Putting the ‘memorial’ back in Memorial Day

Abraham Lincoln asked the nation in his Gettysburg Address 158 years ago “to be dedicated to the great task remaining before us – that from these honored dead we take increased devotion to that cause for which they gave the last full measure of devotion – that we here highly resolve that these dead shall not have died in vain…”

Memorial Day has its beginnings in the Civil War, a war in which the scale of destruction was astonishing not only in the number of lives it claimed, but also in the effects on the nation’s soul for generations after it ended.

No other wars have claimed as many lives as the Civil War, which left somewhere between 6 to 750,000 dead, or roughly 2% of the population then. In World War II, roughly 400,000 Americans died, about 1/3 of one percent of the population then of about 133 million.

In Vietnam just under 60,000 U.S. service members perished. And since 2001, about 7,000 Americans or 2/10ths of one percent of our 300 million-person country have died in combat areas in the Middle East and elsewhere around the world in the War on Terror.

Each Soldier, Sailor, Airman, or Marine killed in the line of duty in these wars is more than a number. They had families who loved them and who bore the scars and the loneliness of their absence. Each year on Memorial Day we have the opportunity to honor the memory and the sacrifices of these fallen warriors.

Memorial Day was first established in 1868 as Decoration Day and observed on May 30. In 1971, Congress declared Memorial Day a national holiday and moved it to the last Monday in May along with other federal holidays. In 2000, in an effort to put the “memorial” back in Memorial Day, Congress passed the National Moment of Remembrance Act. At 3 p.m. on Memorial Day, all Americans are asked to voluntarily and informally observe in their own way a one-minute moment of remembrance and respect, pausing from whatever they are doing for a moment of silence or listening to “Taps.”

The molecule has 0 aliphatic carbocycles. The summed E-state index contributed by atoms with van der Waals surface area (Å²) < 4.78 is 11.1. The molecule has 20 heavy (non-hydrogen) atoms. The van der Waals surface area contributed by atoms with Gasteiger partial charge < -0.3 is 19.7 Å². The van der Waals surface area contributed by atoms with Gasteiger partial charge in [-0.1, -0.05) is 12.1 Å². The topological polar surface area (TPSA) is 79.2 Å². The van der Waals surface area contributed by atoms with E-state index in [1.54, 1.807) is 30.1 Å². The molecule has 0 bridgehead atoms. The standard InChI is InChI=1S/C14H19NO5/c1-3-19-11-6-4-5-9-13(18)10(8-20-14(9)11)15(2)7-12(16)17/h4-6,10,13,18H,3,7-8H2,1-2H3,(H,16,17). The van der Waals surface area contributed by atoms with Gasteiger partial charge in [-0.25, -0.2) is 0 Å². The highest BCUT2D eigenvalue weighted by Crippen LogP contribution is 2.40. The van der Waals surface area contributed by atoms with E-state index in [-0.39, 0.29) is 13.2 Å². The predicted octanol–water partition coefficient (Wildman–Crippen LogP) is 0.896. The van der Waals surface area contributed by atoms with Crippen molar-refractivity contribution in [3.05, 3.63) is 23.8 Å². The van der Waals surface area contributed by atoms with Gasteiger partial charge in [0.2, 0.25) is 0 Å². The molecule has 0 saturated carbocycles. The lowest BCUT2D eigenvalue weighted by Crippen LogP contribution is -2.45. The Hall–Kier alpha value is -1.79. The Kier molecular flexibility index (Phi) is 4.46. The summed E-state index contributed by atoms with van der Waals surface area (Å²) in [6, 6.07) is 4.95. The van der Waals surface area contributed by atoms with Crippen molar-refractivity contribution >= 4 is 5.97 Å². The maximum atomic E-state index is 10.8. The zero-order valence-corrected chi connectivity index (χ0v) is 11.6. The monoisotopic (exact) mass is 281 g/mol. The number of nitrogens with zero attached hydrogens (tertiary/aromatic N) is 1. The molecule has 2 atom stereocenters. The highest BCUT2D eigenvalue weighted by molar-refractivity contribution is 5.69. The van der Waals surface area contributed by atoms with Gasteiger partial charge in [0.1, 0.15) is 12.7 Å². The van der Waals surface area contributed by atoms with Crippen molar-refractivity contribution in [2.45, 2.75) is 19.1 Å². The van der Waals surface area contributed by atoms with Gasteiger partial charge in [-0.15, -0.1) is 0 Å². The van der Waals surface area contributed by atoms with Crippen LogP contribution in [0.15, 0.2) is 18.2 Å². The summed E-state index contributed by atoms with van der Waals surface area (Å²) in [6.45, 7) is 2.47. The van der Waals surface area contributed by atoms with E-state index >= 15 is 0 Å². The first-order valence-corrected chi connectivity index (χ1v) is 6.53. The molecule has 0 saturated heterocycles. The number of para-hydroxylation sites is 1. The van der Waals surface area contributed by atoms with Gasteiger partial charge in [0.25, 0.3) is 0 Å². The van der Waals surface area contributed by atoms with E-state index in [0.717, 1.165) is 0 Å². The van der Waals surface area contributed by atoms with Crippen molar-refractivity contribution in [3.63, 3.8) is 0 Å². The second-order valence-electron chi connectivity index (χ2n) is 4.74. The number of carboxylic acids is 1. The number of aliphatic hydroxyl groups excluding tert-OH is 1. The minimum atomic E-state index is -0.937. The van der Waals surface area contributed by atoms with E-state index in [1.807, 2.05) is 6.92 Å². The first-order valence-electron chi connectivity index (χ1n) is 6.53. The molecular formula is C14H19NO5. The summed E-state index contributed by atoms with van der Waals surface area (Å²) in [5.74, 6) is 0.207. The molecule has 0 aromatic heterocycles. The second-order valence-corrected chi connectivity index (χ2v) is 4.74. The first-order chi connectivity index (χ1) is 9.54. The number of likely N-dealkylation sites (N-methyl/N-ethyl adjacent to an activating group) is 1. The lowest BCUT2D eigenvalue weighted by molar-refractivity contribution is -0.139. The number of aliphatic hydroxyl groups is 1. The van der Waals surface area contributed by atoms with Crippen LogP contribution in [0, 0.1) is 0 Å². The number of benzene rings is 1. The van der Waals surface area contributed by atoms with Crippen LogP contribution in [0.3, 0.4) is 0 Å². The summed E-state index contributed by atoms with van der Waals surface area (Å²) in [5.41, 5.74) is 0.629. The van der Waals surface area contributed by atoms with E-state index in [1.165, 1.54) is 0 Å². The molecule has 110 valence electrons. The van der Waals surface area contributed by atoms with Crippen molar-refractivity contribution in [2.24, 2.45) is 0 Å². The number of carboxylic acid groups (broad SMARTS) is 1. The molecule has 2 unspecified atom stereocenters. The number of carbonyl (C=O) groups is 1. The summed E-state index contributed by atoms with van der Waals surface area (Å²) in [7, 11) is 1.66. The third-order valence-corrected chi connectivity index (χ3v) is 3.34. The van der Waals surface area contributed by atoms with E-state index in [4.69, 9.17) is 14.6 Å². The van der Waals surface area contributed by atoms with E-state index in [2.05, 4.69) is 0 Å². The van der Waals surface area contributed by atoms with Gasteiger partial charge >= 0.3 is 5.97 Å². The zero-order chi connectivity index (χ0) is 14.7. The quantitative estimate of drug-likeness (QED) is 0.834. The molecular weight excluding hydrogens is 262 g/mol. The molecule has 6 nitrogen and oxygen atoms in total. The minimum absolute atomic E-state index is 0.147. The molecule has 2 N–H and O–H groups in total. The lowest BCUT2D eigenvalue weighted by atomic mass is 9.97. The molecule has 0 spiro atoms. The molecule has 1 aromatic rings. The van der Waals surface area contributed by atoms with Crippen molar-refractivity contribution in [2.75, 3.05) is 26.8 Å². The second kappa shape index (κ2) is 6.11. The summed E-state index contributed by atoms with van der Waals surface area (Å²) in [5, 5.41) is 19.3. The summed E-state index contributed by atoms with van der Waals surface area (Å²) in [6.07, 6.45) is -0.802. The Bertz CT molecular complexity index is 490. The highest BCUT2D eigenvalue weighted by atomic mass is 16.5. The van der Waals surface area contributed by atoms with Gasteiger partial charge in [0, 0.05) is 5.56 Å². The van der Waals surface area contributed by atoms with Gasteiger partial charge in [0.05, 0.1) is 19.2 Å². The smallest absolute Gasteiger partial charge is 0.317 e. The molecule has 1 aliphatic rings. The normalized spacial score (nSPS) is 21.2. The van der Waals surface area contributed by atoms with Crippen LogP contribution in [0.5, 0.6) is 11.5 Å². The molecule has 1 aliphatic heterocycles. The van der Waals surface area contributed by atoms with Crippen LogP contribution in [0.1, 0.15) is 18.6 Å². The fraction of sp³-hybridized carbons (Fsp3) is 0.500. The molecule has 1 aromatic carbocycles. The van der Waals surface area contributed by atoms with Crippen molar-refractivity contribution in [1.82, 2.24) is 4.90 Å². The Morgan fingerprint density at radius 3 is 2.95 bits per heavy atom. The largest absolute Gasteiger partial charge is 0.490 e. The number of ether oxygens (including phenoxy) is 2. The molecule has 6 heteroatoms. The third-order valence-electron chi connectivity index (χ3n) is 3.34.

The CGSC Foundation encourages all Americans to honor Memorial Day for its intended purpose and to participate in the National Moment of Remembrance that afternoon. In 2021 the CGSC Foundation has redoubled its efforts to remember and honor our fallen veterans and has joined the Wreaths Across America organization to remember and honor our fallen not only on Memorial Day, but also with an annual wreath laying ceremony in December at veterans cemeteries around the country.

The CGSC Foundation goal is to honor each of the 900 veterans buried in Section N of the Fort Leavenworth National Cemetery, with a larger goal of helping place a wreath on every grave – more than 23,000 – in the cemetery.

Foundation President/CEO Col. (Ret.) Roderick Cox has said, “It’s more than a wreath…it’s an effort to impress upon all Americans the importance of the sacrifices of veterans in this country.”

For more information and to sponsor a wreath, click the link below.

Wreaths Across America link button

From now through Memorial Day, when you sponsor a wreath “In Honor or In Memory of” and elect to post a message on the Wreaths Across America’s “Remember” page, you’ll be entered into a raffle to receive 100 wreaths for the Fort Leavenworth National Cemetery or the veterans cemetery of your choice.

To sponsor a wreath and enter the raffle:

  • Click the link above to visit the CGSC Foundation’s WAA page
  • Click “Sponsor Wreaths”
  • Select the “In Honor and Memory of” option
  • Fill out the form and select “yes” to post a message on Wreaths Across America’s “Remember” page
Fort Leavenworth National Cemetery with the Col. Henry Leavenworth monument in the foreground.

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